MailChimp’s Take on UX

Everyone knows how great MailChimp is at what it does. As a tech startup, they have achieved a lot and they are definitely one of the startups who are doing things the right way. So, it’s only natural that when UX team of Mailchimp releases a new eBook that everyone should read it.

It’s an easy read. It’s divided into major sections like: Collaboration, Research, Design, Development and Refinement. It’s written from their own perspective, so there are a lot insights into how MailChimp approaches things like building a functional team, creating conducive office environment, how each team do what they do etc . I’m sure everyone can find something beneficial in it. I did.

uxreader

Download the eBookhttp://theuxreader.com

Usability: Designing for Large Screen Smartphones


Designing for Thumbs

In his analysis of 1,333 observations of smartphones in use, Steven Hoober found about 75% of people rely on their thumb and 49% rely on a one-handed grip to get things done on their phones. On large screens (over four inches) those kinds of behaviors can stretch people’s thumbs well past their comfort zone as they try to reach controls positioned at the top of their device.

via lukew.com

Usability: Delete Confirmations Done Right

Here is a great way of implementing delete confirmations in web app interfaces. It’s intuitive and usable. It’s done within the same “delete” button but with an extra click. This is how it works, you click once on the button and it will change its state to confirmation button, you click again to confirm deletion.

It’s way better than the overlay popups in the middle of the screen or other too creative ways that go counter-intuitive to the usability of the web app.

delete action done right

It’s from Zapier.com, kudos to them for making their UI user-friendly.

Efficient Way to Consume Content on the Web

For the past few months this is how I consume the content on the web and mobile, I primarily use this method to read longer blog posts and articles. I also use it to save articles so that I can read them later.

What’s the current problem?

You would ask “what’s the current problem that it requires this kind of solution?”. Well, the current problem is that there are many great blogs and websites on the web that are simply difficult to read. This could be due to many reasons. Here are some of them:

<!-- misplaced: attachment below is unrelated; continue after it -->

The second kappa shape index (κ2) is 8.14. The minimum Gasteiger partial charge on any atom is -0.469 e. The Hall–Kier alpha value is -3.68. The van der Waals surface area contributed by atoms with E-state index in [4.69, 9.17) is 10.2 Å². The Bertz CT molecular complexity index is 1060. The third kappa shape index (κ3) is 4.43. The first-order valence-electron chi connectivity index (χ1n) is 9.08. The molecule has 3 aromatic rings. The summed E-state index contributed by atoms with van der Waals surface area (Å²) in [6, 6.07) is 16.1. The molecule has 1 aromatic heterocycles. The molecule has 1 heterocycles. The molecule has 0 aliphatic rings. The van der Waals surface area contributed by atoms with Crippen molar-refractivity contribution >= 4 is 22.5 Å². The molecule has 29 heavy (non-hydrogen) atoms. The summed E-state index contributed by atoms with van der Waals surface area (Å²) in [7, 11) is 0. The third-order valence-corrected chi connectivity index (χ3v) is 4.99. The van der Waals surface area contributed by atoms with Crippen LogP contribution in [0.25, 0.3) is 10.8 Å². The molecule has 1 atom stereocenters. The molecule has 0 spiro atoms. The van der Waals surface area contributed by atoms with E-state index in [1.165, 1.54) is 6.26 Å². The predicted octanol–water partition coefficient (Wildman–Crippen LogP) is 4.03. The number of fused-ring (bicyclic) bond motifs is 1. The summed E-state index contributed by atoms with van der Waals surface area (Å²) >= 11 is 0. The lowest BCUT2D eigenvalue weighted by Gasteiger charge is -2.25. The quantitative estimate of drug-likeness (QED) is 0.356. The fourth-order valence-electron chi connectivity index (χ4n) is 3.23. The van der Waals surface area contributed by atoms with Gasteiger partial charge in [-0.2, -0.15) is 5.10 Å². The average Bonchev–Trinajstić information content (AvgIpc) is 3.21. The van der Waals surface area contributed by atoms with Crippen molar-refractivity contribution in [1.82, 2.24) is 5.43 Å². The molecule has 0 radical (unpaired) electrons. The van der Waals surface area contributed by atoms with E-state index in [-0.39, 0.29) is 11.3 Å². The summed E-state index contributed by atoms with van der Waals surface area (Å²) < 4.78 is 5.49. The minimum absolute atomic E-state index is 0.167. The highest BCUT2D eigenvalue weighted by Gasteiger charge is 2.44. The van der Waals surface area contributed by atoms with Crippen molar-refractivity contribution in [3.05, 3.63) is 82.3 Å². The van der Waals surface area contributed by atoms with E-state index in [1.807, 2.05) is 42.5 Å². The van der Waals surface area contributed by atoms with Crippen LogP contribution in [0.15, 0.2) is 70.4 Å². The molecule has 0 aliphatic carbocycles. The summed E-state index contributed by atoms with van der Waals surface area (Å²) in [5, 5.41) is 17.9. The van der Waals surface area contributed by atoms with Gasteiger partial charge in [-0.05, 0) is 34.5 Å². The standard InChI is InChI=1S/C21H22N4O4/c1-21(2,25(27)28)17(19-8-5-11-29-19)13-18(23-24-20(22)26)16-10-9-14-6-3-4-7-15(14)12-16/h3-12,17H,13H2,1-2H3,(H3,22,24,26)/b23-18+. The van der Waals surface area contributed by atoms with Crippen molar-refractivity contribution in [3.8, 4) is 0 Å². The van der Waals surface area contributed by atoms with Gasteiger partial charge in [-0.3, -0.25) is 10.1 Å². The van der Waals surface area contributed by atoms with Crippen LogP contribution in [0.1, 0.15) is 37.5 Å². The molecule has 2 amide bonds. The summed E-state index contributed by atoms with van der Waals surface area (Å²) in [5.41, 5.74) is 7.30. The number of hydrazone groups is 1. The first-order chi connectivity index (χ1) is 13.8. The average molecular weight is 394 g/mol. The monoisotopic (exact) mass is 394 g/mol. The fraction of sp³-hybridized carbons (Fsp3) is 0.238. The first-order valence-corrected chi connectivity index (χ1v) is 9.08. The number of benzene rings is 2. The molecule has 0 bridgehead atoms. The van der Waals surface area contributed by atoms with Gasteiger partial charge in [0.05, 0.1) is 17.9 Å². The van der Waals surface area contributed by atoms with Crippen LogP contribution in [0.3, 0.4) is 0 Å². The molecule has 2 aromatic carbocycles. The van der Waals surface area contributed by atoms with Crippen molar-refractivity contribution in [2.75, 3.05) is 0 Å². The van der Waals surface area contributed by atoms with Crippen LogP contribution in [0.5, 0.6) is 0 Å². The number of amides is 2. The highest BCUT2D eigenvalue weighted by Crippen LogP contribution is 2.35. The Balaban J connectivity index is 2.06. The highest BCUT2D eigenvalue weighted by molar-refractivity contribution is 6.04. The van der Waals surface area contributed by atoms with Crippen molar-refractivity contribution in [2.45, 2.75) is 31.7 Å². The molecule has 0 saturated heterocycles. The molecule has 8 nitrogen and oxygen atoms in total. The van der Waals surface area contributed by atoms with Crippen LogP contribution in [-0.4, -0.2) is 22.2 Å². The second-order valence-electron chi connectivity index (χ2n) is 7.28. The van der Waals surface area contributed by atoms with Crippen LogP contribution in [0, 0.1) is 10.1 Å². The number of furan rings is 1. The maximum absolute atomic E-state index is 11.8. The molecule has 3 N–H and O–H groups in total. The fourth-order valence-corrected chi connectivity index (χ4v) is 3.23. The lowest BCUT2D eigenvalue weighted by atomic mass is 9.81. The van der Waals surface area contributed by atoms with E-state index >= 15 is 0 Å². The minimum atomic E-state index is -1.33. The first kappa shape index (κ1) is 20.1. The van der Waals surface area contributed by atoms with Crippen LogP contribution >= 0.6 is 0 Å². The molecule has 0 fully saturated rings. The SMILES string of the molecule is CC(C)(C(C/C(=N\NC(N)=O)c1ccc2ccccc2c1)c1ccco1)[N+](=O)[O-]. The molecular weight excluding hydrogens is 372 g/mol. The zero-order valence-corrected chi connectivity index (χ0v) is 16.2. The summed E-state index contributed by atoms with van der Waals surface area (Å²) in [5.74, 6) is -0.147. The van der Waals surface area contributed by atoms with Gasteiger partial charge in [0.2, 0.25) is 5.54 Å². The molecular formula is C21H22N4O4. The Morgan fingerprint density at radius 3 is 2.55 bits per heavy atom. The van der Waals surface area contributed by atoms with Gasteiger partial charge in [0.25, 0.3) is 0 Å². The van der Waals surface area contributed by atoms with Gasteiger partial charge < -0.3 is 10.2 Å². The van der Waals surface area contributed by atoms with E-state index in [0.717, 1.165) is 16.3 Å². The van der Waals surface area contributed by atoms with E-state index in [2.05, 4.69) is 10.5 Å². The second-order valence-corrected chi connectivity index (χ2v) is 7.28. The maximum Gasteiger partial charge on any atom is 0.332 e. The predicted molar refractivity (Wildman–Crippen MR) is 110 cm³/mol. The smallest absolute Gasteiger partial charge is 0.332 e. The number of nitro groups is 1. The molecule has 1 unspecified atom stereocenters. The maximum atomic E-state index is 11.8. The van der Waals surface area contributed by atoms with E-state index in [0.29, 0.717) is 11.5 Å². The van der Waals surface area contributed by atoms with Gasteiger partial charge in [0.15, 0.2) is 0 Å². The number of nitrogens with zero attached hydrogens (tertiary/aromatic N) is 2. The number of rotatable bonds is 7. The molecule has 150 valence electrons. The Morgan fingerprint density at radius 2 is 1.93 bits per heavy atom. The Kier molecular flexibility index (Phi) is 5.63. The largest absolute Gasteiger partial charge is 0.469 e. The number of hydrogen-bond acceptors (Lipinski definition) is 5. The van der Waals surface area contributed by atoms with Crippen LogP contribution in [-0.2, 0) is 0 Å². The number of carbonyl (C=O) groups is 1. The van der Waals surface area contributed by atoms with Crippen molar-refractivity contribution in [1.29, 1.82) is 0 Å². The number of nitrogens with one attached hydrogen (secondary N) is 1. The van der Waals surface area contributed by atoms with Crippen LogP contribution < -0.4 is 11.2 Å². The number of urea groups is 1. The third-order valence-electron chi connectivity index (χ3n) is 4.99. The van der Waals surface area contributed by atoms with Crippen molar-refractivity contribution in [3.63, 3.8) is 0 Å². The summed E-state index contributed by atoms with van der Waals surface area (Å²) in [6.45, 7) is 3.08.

• using small font sizes for the content
  • using dark backgrounds behind the content
  • using difficult to read font-styles
  • blog layout is not user-friendly
  • too many ads on the blog
  • etc etc.

The Solution

Solution is a product called Readability that works with your web browsers, smartphones and tablets. Here is how it works.

1. You sign up for an account with Readability and drag the browser bookmarklets to your browser’s toolbar. Bookmarklet works with all the major web browsers. (You can also install Google Chrome extensions)

2. And when you are browsing the web and come across a good blog post or an article that you would like to read..

3. You just press the bookmarklet and it will send that particular page to your Readability account. Google Chrome extension gives you few options when you press the button; Read Now, Read Later, and Send to Kindle. Continue reading

Offline Usability: Voting Made Difficult

voting usability x markMalaysia is gearing up for General Election soon. Yesterday mainstream newspaper NST had an article about how people in Malaysia cannot even mark the voting ballots properly. It read:

AROUND the world, a simple X is all it takes to mark the spot on a ballot paper. But just leave it to Malaysians to get a little more creative when stating their choice of candidate…

…According to Election Commission figures, there were 134,058 spoilt votes cast for state assembly seats and 165,018 for parliamentary seats in 2004.

While it may sound so simple to just mark [X] beside the desired candidate, little they know that this is actually quite confusing for people, especially the elderly.

[X] is used for Deleting not Selecting

First of all, people never use [X] for selecting something. X is used for deleting, rejecting or making something void. In everyday life, people either tick or circle the preferred choice.

I am sure this problem happens in every country, it’s just more prevalent in one country than another. Sure, Governments can teach its people how to mark [X] correctly during elections and decrease the number of spoiled votes. But the better, more sustainable solution would be to introduce a system that is usable and intuitive to all people. Because when the system is flawed, you have to constantly teach the people how to use it. That means more expenses for the Government. But if the system is replaced with a functional one, the cost would decrease and there would be less errors and less headache during each election. Maybe using “tick” would help!? Or having separate “Yes” and “No” ballot boxes, where you could throw the deserved candidates? I am sure there will be dozens of other better alternatives if one was to brainstorm.